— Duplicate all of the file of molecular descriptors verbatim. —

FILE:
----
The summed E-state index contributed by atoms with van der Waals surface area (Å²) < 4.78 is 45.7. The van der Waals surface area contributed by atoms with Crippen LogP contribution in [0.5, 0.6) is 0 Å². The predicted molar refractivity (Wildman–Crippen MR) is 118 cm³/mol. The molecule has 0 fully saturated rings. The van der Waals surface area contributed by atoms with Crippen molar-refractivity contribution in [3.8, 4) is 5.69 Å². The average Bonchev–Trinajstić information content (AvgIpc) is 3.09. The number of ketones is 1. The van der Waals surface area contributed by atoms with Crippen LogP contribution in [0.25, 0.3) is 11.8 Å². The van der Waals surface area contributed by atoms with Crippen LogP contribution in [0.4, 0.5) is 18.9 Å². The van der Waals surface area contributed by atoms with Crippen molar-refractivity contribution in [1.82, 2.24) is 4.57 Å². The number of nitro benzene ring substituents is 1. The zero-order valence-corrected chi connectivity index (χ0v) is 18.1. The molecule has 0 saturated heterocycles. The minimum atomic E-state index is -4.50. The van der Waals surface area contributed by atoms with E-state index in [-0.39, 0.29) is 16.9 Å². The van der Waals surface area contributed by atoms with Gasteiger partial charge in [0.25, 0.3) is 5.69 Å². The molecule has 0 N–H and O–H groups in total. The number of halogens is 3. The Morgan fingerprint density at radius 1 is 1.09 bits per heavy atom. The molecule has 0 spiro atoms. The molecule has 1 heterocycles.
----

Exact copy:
The summed E-state index contributed by atoms with van der Waals surface area (Å²) < 4.78 is 45.7. The van der Waals surface area contributed by atoms with Crippen LogP contribution in [0.5, 0.6) is 0 Å². The predicted molar refractivity (Wildman–Crippen MR) is 118 cm³/mol. The molecule has 0 fully saturated rings. The van der Waals surface area contributed by atoms with Crippen molar-refractivity contribution in [3.8, 4) is 5.69 Å². The average Bonchev–Trinajstić information content (AvgIpc) is 3.09. The number of ketones is 1. The van der Waals surface area contributed by atoms with Crippen LogP contribution in [0.25, 0.3) is 11.8 Å². The van der Waals surface area contributed by atoms with Crippen LogP contribution in [0.4, 0.5) is 18.9 Å². The van der Waals surface area contributed by atoms with Crippen molar-refractivity contribution in [1.82, 2.24) is 4.57 Å². The number of nitro benzene ring substituents is 1. The zero-order valence-corrected chi connectivity index (χ0v) is 18.1. The molecule has 0 saturated heterocycles. The minimum atomic E-state index is -4.50. The van der Waals surface area contributed by atoms with E-state index in [-0.39, 0.29) is 16.9 Å². The van der Waals surface area contributed by atoms with Gasteiger partial charge in [0.25, 0.3) is 5.69 Å². The molecule has 0 N–H and O–H groups in total. The number of halogens is 3. The Morgan fingerprint density at radius 1 is 1.09 bits per heavy atom. The molecule has 0 spiro atoms. The molecule has 1 heterocycles.